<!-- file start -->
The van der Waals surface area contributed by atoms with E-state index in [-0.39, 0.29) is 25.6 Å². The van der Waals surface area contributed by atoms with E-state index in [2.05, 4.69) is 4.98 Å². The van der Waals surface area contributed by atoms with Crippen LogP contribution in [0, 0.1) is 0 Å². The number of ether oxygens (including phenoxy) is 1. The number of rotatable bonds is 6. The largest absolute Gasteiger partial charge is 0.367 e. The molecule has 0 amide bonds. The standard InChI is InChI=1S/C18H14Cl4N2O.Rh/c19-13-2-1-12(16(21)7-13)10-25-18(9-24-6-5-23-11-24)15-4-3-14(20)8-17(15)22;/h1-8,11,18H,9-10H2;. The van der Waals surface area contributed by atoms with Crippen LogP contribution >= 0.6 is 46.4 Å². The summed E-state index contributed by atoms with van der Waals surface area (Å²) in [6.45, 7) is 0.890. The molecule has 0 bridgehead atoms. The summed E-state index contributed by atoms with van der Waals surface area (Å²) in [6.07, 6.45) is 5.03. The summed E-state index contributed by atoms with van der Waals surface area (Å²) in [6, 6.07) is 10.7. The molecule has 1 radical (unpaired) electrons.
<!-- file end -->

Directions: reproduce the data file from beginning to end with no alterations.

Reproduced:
The van der Waals surface area contributed by atoms with E-state index in [-0.39, 0.29) is 25.6 Å². The van der Waals surface area contributed by atoms with E-state index in [2.05, 4.69) is 4.98 Å². The van der Waals surface area contributed by atoms with Crippen LogP contribution in [0, 0.1) is 0 Å². The number of ether oxygens (including phenoxy) is 1. The number of rotatable bonds is 6. The largest absolute Gasteiger partial charge is 0.367 e. The molecule has 0 amide bonds. The standard InChI is InChI=1S/C18H14Cl4N2O.Rh/c19-13-2-1-12(16(21)7-13)10-25-18(9-24-6-5-23-11-24)15-4-3-14(20)8-17(15)22;/h1-8,11,18H,9-10H2;. The van der Waals surface area contributed by atoms with Crippen LogP contribution >= 0.6 is 46.4 Å². The summed E-state index contributed by atoms with van der Waals surface area (Å²) in [6.45, 7) is 0.890. The molecule has 0 bridgehead atoms. The summed E-state index contributed by atoms with van der Waals surface area (Å²) in [6.07, 6.45) is 5.03. The summed E-state index contributed by atoms with van der Waals surface area (Å²) in [6, 6.07) is 10.7. The molecule has 1 radical (unpaired) electrons.